The American Cable Association is calling on policymakers who are considering new set-top box regulations to recognize the public interest in ensuring the availability of affordable, high-functionality set-top boxes to small- and medium-size cable operators.
Access to such devices would not only make advanced services available to more consumers, but would also allow smaller distributors to accelerate their digital transition plans and use reclaimed analog channels to offer even more digital programming services and faster Internet access speeds.
“Small cable operators’ customers suffered when federal regulations drove up the cost of set-top boxes that are necessary for consumers to receive the wide range of advanced services that they desire, including DVR functionality,” ACA President and CEO Matthew Polka said.
The ACA, in comments filed with the Federal Communications Commission, noted that current rules significantly raise the price of CableCard-enabled devices, forcing capital-constrained small cable operators to postpone investment in such devices or ration access by limiting their availability to customers.
“Consumers of small cable operators can neither obtain affordable advanced set-top boxes from their cable operator, nor purchase them directly at retail because the consumer electronics industry has not stocked retail shelves with cable boxes after the FCC required cable operators to support and deploy CableCard boxes,” Polka said.
Because the agency’s most recent effort to create a competitive set-top market failed, the FCC must improve the situation by ensuring all waivers of the CableCard rules remain in effect and consider granting additional flexibility to smaller operators while new rules are being considered,” Polka said.
In addition to giving satellite TV providers (which are exempt from the CableCard rules) a competitive edge, current policies make it broadly more expensive for small cable providers to recover analog TV channels and use the freed-up bandwidth to increase Internet download speeds or provide more digital programming, especially channels in high-definition format.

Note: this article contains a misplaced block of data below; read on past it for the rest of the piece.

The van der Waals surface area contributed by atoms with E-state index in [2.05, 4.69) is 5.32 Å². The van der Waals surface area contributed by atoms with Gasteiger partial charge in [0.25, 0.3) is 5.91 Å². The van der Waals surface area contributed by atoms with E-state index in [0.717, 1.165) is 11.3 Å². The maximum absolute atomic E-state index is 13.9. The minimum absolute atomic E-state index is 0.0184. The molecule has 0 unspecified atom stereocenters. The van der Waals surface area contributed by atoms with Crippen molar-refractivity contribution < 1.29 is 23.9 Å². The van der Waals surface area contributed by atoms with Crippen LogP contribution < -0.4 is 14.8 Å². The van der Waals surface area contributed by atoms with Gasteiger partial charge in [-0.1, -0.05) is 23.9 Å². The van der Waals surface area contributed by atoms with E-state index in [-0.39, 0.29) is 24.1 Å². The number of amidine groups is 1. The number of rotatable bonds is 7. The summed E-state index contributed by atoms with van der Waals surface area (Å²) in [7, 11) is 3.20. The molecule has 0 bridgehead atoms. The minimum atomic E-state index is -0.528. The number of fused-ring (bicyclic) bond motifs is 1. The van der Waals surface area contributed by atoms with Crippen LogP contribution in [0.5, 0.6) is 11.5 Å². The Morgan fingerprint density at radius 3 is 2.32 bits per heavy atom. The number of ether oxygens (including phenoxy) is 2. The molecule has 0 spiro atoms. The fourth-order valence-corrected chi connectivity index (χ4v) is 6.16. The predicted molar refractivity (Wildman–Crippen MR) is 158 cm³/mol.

The ACA noted that the FCC altered course by granting waivers for specific low-cost, limited-capability boxes, assisting consumers that want to watch digital tier programming on second and third sets. The ACA told the FCC that small cable operators benefited from those waivers and will need additional flexibility to acquire and deploy higher-functionality boxes, because deploying those boxes in today’s regulatory climate is prohibitively expensive.
In its comments, the ACA brought to the FCC’s attention that conditional access systems purchased from Motorola or Cisco/Scientific Atlanta and installed in cable headends are not readily interoperable with set-top boxes made by third parties. Motorola and Cisco/SA have used this technology barrier to achieve and maintain an insurmountable duopoly in the set-top box market. The ACA believes that interoperability would be achieved if Motorola and Cisco/SA were required to support the nonproprietary systems, such as SimulCrypt, which delivers once-encrypted digital video signals to multiple set-top boxes.
“Unfortunately, neither Motorola nor Cisco/SA supports SimulCrypt in North America. This is not the case in Europe and other international markets, where Motorola and Cisco/SA both integrate SimulCrypt into their headend products. Not coincidentally, competition thrives in these markets,” Polka said.